The Gustavian Weekly

Senate discusses financial budget

By Sophie Panetti Staff Writer | December 6, 2013 | News

In order to keep students and faculty fully aware of the financial state of the college, the Gustavus Student Senate sponsored a Financial Transparency Forum on Nov. 21 hosted by Vice President of Finance Ken Westphal. Student Senate Co-Presidents, Matt Timmons and Danielle Cabrera, invited Westphal to speak after the successful turnout at last year’s event.

Key points of the meeting included how Gustavus generates revenue, where that revenue is spent, and why.

“Gustavus generates revenue from tuition, donations, gifts from alumni, things like that,” Timmons said. “We strongly rely on donors and alumni.”

Westphal explained how the budget was managed, and summarized financial information from the May 31, 2013 audit. Westphal stated that the endowment had risen to $121 million, an increase of several million dollars from last year, and the College had $55 million in debt. These figures gave Gustavus a stable A3 rating in the latest financial rating by Moody’s Investors Service.

The formation of the Gustavus budget was also a topic of conversation.

“The Internal Budget Committee creates an internal budget, then sends it to the President’s Cabinet for approval. Once it’s approved, it’s sent to the budget committee, then on to the Institutional Resources group, and finally to the Board of Directors for final approval,” Cabrera said.

Additional topics included operating revenues, operating expenses, and investments. Around half of all College revenue is generated from tuition, 25 percent from housing, 14 percent from gifts, and 5 percent from endowment returns. The majority of this revenue—60 percent—is directed to workers’ compensation for faculty, staff, and administrators.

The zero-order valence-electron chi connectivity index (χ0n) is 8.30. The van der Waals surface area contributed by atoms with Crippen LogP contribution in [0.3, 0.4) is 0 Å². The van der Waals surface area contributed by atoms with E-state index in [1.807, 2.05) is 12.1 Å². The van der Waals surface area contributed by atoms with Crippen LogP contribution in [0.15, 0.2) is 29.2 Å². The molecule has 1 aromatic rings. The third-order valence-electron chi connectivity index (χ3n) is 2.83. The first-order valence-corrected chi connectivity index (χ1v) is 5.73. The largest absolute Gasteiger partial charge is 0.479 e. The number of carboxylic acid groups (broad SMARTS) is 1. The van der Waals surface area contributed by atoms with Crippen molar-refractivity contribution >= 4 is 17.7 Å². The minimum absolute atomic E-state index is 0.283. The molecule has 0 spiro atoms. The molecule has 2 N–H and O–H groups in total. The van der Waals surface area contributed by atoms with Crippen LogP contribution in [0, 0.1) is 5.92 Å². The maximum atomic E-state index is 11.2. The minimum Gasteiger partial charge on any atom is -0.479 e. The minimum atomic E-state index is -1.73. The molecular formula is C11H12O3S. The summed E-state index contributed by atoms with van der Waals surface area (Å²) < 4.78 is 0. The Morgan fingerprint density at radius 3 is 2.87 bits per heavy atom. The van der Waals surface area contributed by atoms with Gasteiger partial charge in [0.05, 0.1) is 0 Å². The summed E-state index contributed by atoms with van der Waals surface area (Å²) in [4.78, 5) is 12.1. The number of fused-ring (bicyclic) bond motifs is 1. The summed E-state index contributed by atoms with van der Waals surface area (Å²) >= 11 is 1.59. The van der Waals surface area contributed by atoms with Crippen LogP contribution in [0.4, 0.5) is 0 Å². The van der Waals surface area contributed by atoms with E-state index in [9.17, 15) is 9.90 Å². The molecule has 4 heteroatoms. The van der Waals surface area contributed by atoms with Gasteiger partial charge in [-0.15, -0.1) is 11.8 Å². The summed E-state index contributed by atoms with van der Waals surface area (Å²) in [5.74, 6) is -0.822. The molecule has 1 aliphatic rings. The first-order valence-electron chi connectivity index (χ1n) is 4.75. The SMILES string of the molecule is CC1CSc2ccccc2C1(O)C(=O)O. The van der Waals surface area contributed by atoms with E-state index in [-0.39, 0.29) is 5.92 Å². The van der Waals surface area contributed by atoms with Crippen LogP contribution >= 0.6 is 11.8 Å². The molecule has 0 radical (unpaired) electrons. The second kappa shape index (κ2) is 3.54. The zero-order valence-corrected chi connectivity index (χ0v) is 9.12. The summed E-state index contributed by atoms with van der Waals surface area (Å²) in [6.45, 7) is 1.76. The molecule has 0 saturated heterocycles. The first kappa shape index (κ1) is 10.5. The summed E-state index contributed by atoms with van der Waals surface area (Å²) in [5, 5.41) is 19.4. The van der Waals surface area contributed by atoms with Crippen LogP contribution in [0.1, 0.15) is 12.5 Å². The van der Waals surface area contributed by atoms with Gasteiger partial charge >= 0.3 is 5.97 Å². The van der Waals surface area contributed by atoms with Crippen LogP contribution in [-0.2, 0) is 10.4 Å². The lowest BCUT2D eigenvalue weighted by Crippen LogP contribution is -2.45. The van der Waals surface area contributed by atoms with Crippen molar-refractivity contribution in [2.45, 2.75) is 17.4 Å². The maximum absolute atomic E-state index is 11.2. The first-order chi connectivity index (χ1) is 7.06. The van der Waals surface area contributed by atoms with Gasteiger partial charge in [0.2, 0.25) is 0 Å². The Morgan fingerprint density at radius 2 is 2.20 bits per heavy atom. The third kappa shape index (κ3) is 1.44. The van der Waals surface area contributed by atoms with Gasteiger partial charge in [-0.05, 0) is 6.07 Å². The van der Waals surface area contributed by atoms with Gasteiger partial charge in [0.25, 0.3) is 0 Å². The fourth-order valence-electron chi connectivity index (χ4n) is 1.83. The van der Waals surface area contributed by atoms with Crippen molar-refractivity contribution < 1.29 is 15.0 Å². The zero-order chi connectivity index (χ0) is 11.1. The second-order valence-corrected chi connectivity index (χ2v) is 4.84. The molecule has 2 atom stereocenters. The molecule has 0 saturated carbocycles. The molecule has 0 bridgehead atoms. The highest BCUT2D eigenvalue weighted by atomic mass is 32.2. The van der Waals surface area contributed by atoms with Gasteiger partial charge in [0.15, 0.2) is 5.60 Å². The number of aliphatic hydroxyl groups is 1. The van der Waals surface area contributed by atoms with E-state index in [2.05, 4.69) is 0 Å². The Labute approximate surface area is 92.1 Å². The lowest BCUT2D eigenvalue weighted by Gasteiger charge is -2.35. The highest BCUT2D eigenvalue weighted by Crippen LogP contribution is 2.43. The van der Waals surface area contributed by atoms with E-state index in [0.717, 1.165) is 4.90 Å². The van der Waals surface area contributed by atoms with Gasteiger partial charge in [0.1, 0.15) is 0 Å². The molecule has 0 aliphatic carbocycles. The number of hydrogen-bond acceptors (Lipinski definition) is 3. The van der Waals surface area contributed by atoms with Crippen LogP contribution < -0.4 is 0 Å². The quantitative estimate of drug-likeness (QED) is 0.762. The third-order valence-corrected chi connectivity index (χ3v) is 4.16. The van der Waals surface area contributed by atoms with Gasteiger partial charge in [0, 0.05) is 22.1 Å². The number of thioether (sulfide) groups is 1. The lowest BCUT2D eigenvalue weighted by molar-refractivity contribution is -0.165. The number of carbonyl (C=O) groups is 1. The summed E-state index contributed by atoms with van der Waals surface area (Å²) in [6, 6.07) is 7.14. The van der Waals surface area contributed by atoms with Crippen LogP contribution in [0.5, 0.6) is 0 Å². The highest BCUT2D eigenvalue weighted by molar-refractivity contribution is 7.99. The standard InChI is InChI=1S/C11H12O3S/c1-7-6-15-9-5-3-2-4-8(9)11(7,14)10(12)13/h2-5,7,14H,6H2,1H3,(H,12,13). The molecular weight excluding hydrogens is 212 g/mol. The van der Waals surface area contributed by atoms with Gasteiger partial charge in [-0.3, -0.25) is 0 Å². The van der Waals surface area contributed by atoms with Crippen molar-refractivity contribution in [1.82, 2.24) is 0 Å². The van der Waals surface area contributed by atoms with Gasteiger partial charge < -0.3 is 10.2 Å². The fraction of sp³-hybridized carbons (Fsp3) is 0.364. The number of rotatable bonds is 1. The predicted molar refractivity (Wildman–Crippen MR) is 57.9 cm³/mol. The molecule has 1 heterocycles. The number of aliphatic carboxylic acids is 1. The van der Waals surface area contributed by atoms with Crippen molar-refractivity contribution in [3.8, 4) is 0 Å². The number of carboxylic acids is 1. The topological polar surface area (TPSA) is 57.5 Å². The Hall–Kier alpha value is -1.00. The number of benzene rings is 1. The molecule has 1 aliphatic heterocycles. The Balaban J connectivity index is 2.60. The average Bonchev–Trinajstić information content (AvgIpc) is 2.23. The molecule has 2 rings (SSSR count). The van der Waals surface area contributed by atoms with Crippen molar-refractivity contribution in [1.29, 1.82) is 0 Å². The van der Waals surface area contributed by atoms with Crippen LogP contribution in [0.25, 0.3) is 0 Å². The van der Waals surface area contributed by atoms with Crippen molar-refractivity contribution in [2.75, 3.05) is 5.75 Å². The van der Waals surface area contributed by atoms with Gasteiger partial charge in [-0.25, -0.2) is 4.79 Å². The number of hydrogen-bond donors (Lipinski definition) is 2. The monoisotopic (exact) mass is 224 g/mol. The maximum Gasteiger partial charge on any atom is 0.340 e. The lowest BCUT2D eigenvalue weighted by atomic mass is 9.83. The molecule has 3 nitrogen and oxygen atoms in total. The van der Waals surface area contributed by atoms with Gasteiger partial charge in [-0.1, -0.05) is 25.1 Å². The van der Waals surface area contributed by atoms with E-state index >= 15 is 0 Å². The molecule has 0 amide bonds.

Gustavus employes around 100 individual managers to invest its endowment in approximately 30 different mutual funds. Last year, the return on investment was about 16 percent. Westphal broke down the College’s investments to 26 percent domestic equity (stock in the United States), 22 percent international equity, 17 percent private equity, 10 percent long/ short equity (high risk-high gain investment), 15 percent fixed income, and 10 percent real assets.

Westphal opened the forum to an extended question-and-answer session at the end, answering students’ economic-related questions. One student inquired about the possibility of moving investments in mutual funds to exchange traded funds (ETFs), which are sector-based investments. Another student expressed interest in adding a position for a student representative on the Internal Budget Committee.

Many questions were also posed on fossil fuel divestment by members of environmental justice organizations on campus, including Gustavus Greens, Divest Gustavus, and Power Shift. These students have been collaborating to divest Gustavus from fossil fuel investments and educate the student body on the issue.

1 Comment

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  1. Javier Gonzalez says:

    I congratulate the college on divesting their fossil fule investments. There are many alternative energy investments that are worth looking into. Humanity has to hedge in case it becomes untenable to keep burning those fuels. There is no need to invest in those energy companies. Thanks for making the world a better place.